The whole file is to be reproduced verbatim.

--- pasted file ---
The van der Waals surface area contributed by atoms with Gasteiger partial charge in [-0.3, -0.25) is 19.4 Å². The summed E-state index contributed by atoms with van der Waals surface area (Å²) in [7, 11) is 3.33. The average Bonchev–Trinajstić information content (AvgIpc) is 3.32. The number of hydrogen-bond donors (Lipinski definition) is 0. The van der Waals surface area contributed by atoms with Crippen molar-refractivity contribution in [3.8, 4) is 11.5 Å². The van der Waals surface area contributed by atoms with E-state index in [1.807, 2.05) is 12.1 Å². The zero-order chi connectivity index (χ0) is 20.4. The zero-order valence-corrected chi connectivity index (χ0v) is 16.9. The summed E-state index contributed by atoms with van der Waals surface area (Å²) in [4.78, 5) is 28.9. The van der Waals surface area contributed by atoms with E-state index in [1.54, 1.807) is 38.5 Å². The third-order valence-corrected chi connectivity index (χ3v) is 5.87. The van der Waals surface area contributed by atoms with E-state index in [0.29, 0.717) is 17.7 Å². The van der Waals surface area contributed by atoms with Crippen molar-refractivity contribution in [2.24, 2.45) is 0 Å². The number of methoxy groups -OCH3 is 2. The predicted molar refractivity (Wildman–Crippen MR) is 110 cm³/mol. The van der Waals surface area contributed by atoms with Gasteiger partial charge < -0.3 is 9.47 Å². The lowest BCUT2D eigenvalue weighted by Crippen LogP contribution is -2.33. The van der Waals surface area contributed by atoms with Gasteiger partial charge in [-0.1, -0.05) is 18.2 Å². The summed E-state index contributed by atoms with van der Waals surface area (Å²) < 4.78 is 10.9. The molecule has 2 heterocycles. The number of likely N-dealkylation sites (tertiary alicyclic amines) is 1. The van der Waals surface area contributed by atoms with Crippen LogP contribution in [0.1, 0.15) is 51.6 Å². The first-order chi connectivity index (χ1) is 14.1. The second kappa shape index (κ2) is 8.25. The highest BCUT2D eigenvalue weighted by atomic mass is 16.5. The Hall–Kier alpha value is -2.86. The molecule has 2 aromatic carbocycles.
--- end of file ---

The van der Waals surface area contributed by atoms with Gasteiger partial charge in [-0.3, -0.25) is 19.4 Å². The summed E-state index contributed by atoms with van der Waals surface area (Å²) in [7, 11) is 3.33. The average Bonchev–Trinajstić information content (AvgIpc) is 3.32. The number of hydrogen-bond donors (Lipinski definition) is 0. The van der Waals surface area contributed by atoms with Crippen molar-refractivity contribution in [3.8, 4) is 11.5 Å². The van der Waals surface area contributed by atoms with E-state index in [1.807, 2.05) is 12.1 Å². The zero-order chi connectivity index (χ0) is 20.4. The zero-order valence-corrected chi connectivity index (χ0v) is 16.9. The summed E-state index contributed by atoms with van der Waals surface area (Å²) in [4.78, 5) is 28.9. The van der Waals surface area contributed by atoms with E-state index in [1.54, 1.807) is 38.5 Å². The third-order valence-corrected chi connectivity index (χ3v) is 5.87. The van der Waals surface area contributed by atoms with E-state index in [0.29, 0.717) is 17.7 Å². The van der Waals surface area contributed by atoms with Crippen molar-refractivity contribution in [2.24, 2.45) is 0 Å². The number of methoxy groups -OCH3 is 2. The predicted molar refractivity (Wildman–Crippen MR) is 110 cm³/mol. The van der Waals surface area contributed by atoms with Gasteiger partial charge < -0.3 is 9.47 Å². The lowest BCUT2D eigenvalue weighted by Crippen LogP contribution is -2.33. The van der Waals surface area contributed by atoms with Gasteiger partial charge in [-0.1, -0.05) is 18.2 Å². The summed E-state index contributed by atoms with van der Waals surface area (Å²) < 4.78 is 10.9. The molecule has 2 heterocycles. The number of likely N-dealkylation sites (tertiary alicyclic amines) is 1. The van der Waals surface area contributed by atoms with Crippen LogP contribution in [0.1, 0.15) is 51.6 Å². The first-order chi connectivity index (χ1) is 14.1. The second kappa shape index (κ2) is 8.25. The highest BCUT2D eigenvalue weighted by atomic mass is 16.5. The Hall–Kier alpha value is -2.86. The molecule has 2 aromatic carbocycles.